HC Deb 22 June 1937 vol 325 cc1049-122

4.5 P.m.

The Prime Minister (Mr. Chamberlain)

I beg to move, That, in the opinion of this House, the rate at which salaries are payable to Members of this House should be increased to six hundred pounds a year.

Colonel Gretton

On a point of Order. If hon. Members, after hearing the Debate, desire to vote against this Motion, will they have an opportunity of doing so, whether the Motion is amended or not amended?

Mr. Speaker

Hon. Members cannot vote against the Motion as it is, if it is amended. If it is not amended hon. Members will be able to vote against the Motion as it is on the Paper.

The Prime Minister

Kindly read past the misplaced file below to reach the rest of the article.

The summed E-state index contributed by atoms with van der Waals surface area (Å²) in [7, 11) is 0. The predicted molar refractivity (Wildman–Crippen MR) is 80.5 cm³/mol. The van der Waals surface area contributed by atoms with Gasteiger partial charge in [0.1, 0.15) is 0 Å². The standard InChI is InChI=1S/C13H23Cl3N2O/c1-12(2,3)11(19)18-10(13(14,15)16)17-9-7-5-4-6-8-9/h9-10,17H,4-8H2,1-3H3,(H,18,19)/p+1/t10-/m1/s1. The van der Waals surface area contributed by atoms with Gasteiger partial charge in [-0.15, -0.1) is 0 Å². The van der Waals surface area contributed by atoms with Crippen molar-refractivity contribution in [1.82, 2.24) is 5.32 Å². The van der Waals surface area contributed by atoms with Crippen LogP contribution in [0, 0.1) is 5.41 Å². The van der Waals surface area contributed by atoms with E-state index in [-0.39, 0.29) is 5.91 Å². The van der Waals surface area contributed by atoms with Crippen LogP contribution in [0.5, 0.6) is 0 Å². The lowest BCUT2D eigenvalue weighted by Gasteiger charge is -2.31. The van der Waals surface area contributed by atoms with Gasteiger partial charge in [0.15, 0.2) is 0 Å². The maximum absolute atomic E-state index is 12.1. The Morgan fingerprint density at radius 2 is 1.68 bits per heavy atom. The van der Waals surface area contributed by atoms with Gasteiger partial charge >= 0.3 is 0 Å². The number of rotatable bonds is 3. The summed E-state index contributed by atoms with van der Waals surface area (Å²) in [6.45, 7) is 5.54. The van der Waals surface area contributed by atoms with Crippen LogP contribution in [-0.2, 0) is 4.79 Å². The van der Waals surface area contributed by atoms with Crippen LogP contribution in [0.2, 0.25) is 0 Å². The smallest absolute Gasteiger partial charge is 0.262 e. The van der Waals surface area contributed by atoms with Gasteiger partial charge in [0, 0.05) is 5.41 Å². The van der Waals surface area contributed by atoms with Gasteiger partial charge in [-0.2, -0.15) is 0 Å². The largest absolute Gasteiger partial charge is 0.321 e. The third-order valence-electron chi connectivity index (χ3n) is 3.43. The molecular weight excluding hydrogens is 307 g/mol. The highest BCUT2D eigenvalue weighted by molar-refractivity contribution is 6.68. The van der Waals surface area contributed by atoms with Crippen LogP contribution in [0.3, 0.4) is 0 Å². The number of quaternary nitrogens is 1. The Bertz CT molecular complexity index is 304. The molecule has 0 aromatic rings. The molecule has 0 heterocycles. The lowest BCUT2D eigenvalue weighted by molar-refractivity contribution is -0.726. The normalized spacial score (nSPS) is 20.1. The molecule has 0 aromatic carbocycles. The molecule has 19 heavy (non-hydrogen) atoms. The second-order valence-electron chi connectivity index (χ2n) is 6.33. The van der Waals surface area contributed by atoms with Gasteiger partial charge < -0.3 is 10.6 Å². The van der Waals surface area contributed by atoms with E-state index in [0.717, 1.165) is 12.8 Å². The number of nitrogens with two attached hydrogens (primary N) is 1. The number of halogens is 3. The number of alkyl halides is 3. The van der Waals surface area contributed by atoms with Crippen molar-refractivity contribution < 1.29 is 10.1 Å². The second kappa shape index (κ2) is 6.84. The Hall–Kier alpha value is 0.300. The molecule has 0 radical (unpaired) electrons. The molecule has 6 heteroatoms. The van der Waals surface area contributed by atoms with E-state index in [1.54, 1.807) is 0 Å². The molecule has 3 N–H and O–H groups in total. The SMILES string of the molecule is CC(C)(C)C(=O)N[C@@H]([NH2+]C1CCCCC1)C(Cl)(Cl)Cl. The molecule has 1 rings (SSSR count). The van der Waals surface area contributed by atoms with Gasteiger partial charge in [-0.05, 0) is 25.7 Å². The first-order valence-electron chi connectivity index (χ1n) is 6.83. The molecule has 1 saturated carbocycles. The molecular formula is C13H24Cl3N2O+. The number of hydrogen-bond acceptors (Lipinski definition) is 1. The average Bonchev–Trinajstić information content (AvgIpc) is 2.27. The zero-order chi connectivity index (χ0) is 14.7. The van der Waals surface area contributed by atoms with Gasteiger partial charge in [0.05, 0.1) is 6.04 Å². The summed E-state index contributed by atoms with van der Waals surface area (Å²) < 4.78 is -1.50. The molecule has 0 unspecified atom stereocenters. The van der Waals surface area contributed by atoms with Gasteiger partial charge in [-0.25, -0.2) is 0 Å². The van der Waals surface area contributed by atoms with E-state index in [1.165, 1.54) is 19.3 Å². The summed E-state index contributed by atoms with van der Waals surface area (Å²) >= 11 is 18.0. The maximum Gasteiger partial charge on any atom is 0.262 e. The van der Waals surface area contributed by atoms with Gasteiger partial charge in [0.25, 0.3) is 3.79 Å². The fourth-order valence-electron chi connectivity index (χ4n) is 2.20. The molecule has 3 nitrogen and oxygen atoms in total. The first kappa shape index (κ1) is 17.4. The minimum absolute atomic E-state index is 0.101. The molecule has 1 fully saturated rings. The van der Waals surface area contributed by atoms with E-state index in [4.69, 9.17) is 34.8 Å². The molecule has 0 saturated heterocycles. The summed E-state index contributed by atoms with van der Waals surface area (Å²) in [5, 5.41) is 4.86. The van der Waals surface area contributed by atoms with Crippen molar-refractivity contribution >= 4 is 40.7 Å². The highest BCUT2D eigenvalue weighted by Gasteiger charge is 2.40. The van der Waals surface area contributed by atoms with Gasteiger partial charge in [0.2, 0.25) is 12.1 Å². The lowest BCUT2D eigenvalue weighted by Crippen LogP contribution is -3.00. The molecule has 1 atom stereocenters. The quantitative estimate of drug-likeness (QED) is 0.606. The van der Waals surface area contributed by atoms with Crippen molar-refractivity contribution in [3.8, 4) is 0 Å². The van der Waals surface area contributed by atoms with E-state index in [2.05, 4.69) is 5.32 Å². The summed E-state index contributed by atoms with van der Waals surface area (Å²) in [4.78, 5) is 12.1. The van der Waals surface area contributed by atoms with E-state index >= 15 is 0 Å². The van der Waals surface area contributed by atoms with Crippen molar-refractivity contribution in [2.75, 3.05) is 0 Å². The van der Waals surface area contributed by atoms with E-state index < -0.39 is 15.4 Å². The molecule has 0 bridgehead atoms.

In this Resolution there is no question of principle involved. The present salary as now paid to Members of the House, with the exception of those who are in receipt of salaries as Officers of this House or as Ministers or as Officers of His Majesty's Household, was fixed in August, 1911. It, therefore, has been in operation for 26 years. What we have to consider now is, not whether there should be a salary for Members of Parliament, but whether the present salary is adequate for the purpose. In the year 1920 a Select Committee of the House was set up under the Chairmanship of the late Sir Godfrey Collins to inquire into the expenses of Members, and in the course of their recommendations the Committee said: Your Committee are agreed that if the sum of£400 per annum was necessary n 1914—and no evidence has been submitted to the contrary—such an amount is inadequate today. All the same, that committee did not recommend any change in the amount of salary as it then stood, but they added: Your committee were impressed by the evidence submitted and by their private information as to the difficult financial position of certain Members at the present time. They are satisfied that further consideration should be given to this matter in the near future, but in view of the present position consider it inadvisable to make any specific recommendation at this time. It may be added that that committee did make some recommendations other than an increase in the salary, the effect of which was somewhat to relieve the position of hon. Members by helping them with their railway fares to and from their constituencies. But as the cost of living fell considerably shortly after the time when the committee reported, and possibly also because no extra remuneration had been paid to Ministers or to judges to compensate them for the extra cost of living, the matter was allowed to drop for a very considerable time. However, in April of the present year the question as to whether the present salaries of Members of Parliament were sufficient for their purpose was raised by my hon. Friend the Member for Lewisham (Sir A. Pownall), and he asked Mr. Baldwin, as he then was, whether he was prepared to consider the question, and he made some comparisons, which, however, Mr. Baldwin did not feel were really relevant to the point. The then Prime Minister, however, stated that he was going to make a further inquiry into the subject shortly afterwards. I would like to remind hon. Members of the words which were used by the Prime Minister at that time, because they are pertinent to the present Resolution. He said: I want either by myself, or possibly with one of my colleagues, to make my inquiries of one or two right hon. or hon. Members who can give me the information I require, and make up my mind as to whether there ought to be a change or not. I propose to do that as soon as I can. If I and whoever joins with me in these discussions are convinced that there is a real reason and case for some increase in the present amount, then I shall be prepared to recommend to my colleagues further action; if not convinced, then to drop it. But from what we have heard from making careful inquiries through the usual channels, I fancy that the general feeling of the House coincides very much with what I have indicated. I am quite convinced that if the House as a whole believe and realise that there is a necessity for such an increase, they will support me, and, after all, if anybody objects, supposing the Government should recommend some increase, it is always open to hon. Members to do as I did when the salaries were first paid, that is not to take the cheque."—[OFFICIAL REPORT, 12th. April, 1937, cols. 749–50; Vol. 322.] On 27th May the right hon. Gentleman made an announcement that the Government proposed to move a Resolution to the effect of that which I now move. In this inquiry which was undertaken by Mr. Baldwin he was good enough to associate myself, and as a result I had the opportunity with him of looking into the budgets of a number of hon. Members who were good enough to submit them, of course in confidence, for the information of the Government, and as they were confidential of course it is impossible for me to disclose the figures which were revealed. But I would like to say to the House that both Mr. Baldwin and I were surprised and distressed to find, on examination of these budgets, a considerable number of cases of hon. Members not possessed of any other means than that afforded them by their salaries, who were reduced to expedients which we felt were entirely inappropriate and improper to be imposed upon a Member of this House.